In the 1980s and 1990s, family members and friends of my parents, now long dead, told me tales of their service in 1940s, during the Great War, the War to End All Wars..or so they said at the time. World War II. But, by way of preface, these tales bubbled to the surface in part due to my collection of folk tales and ghost stories in the mountains and lowlands of Wales. In the summer of 1987, Colorado College had granted me an award to collect Welsh Folktales, mainly ghost stories. One such story sparked a chord of interest in my Great Uncle, Bud Gill, who listened with rapt attention when I related it and shortly thereafter astonished all around by relating one of his own. Before I tell you his and those that followed, I’ll tell you about Dickie Harris, the Welsh Farmer, who lent his land to the American Armed Forces during World War II.
In the Gwyn Valley, just before you reach St. Davids, on the western edge of Wales, Dickie Harris was plowing his fields with his grand-daughter, a beautiful little girl with sunshine hair, and bright eyes.
[This is a watercolor that I painted of Dickie Harris and his granddaughter plowing the field, the old style.]
Dickie stopped plowing and told me that during the great war, American soldiers and British soldiers set up camp on his lands. German fighter planes would fly low overhead, bombing the land. He told me about his friend, Ronald Stevens, who raised and trained hawks to fight the German carrier pigeons. Of the soldiers who camped on their land and of a big black dog that turned into a wicked hag, who vanished down a well.
As I related this story to my Uncle Bud , he interrupted me halfway through, stating, “Oh, I was over there, I stayed on those lands in Wales in 1942.” I realized then that he was one of the soldiers that Dickie Harris had mentioned. Then we began to share tales of Wales, what it was like then and now, and I asked him if he crossed the Channel. Turns out he had, not only had he crossed it, he had fought at the Battle of the Bulge. “We were starving,” he said. “I remember the hunger the most.” It was hard for him; he spoke quietly and mumbled his words. Also at first, there were other conversations competing for attention. We were sitting in my Great Aunt Gwen’s dining room, all in a row. My family and me, conversing over lunch or tea. Conversations overlapped each other, as they often do in a group gathering. But when he mentioned the Battle of the Bulge, the room grew quiet. And it was just him and me.
“What did you eat?” I asked him.
“We ate out of tins, although those became scarce. And it was cold. I remember that. Little more than a thin blanket to cover us.”
“Oh, where were you? In the bunkers?”
“No trenches. The Germans had the bunkers for the most part. We had trenches. And there were blasts around us. We couldn’t hear. I remember gathering warmth from the bodies.”
“Bodies? You mean the men around you?”
“No, yes, but they weren’t alive. Some had their faces blown off, others limbs. But after awhile all you felt was the hunger and the cold, it seeped into you. I didn’t think I would survive that. But I remember Wales, danced with some pretty girls there, shhh, don’t tell Gwen.”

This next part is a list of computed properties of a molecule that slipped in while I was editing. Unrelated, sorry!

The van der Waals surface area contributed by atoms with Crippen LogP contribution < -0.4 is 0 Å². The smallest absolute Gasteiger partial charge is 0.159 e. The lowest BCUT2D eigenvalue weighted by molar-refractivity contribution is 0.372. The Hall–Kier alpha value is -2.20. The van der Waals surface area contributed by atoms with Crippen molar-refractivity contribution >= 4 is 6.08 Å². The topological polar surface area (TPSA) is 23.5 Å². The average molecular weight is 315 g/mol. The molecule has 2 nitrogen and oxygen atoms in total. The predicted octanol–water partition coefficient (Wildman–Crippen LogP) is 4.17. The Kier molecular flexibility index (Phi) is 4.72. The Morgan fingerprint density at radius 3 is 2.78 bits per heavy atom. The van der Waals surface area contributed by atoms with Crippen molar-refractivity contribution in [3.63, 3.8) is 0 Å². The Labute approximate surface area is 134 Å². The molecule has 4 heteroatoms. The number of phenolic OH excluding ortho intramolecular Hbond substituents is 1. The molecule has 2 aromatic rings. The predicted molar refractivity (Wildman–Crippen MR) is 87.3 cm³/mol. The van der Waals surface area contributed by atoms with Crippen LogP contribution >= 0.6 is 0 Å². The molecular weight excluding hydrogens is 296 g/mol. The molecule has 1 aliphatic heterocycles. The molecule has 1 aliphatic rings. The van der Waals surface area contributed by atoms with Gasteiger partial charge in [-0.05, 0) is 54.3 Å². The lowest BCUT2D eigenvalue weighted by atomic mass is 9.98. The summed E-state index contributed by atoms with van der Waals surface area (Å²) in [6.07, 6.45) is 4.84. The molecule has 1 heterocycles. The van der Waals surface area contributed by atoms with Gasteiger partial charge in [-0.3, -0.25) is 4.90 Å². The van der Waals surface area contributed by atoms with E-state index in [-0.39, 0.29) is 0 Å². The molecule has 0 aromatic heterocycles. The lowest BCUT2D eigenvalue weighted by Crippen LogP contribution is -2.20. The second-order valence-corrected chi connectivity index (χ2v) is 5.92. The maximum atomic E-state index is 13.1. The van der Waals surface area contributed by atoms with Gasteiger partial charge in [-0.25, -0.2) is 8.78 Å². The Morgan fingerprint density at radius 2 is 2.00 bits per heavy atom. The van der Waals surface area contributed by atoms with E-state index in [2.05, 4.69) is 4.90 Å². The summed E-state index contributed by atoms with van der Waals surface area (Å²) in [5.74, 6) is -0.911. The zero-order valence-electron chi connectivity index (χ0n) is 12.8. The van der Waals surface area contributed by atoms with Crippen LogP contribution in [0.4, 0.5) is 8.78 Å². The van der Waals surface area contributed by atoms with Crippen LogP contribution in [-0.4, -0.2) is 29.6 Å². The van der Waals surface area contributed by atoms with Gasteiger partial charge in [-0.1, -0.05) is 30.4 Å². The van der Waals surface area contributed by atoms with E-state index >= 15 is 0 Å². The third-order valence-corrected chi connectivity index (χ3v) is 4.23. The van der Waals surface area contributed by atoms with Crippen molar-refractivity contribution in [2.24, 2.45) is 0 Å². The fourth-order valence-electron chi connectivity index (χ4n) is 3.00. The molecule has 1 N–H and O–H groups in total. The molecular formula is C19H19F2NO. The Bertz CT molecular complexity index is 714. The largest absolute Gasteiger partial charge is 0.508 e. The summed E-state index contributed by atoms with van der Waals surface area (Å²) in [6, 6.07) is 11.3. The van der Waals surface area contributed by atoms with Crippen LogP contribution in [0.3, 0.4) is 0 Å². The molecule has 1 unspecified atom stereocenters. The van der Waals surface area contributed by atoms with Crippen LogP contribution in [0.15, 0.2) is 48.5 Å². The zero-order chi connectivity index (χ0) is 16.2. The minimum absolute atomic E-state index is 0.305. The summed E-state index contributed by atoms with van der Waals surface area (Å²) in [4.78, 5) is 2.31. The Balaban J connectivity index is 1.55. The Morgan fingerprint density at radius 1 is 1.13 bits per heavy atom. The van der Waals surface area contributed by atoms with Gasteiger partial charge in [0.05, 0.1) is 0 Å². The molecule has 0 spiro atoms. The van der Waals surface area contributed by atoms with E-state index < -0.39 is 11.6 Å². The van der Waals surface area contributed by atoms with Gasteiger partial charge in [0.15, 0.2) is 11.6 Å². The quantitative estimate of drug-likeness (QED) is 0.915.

I wondered if he had forgotten that Gwen was sitting at the table with us. And decided it was a joke, the spark of laughter in his eyes. We tried to get him to tell us more about the Battle of the Bulge, but he talked more about Wales, the good times. Except, for how cold it was and how you never forget trying to obtain warmth from a corpse.
On the way home, my father related the story of his Uncle, his mother’s twin, who was amongst the first to reach Auschwitz. He was a sensitive soul my Great Uncle, whose name I have forgotten. I never met him. He committed suicide long before I was born. An alcoholic who never quite got past the War. My father said that he was an ambulance driver, they’d gone into the camps in the hopes of saving people. But all they found were the bodies. There’s a picture of him somewhere smoking a cigarette next to an ambulance, but I’ve never found it. Even though I vaguely remember seeing it. The ambulances became hearses, and the bodies were from a nightmare. Mass graves. They had saved no one, they were too late. The only ones they had saved were the ones who had not entered the camps. For the Germans, upon news of the Allied Troops arrival, had put the people in the camps in a mass grave and shot them all.
A few years later, I related this tale to a friend of my parents, who told her husband’s story, of how he too was amongst the first in the death camps in Germany. He was a Corporal, and in charge, they’d gone to free the prisoners, but only a scant few were freed. It was a rescue mission, right out of an old WWII film, or a new one…but very few were saved. He still can barely speak of it.
Combating evil leaves a mark, and if we aren’t careful can pull us under. Or so I’ve been told by these men and many others. My Great Uncle Bud Gill, death in one ear, struggling to put the words together, painted a landscape of fear and suffering, with bombs in the air. He saw people get their feet blown off next to him. And he barely could open the tins with his fingers. But he stayed alive based on the love and comradeship he’d experienced in Wales. The pretty girls he danced with, the laughter, and music. He remembered Wales and clung to that memory, sleeping under the stars in the fields outside St. David’s head, while farmers plowed their fields, men trained hawks to fight German carrier pigeons, and shared ghost stories of witches, black dogs, and long-dead soldiers.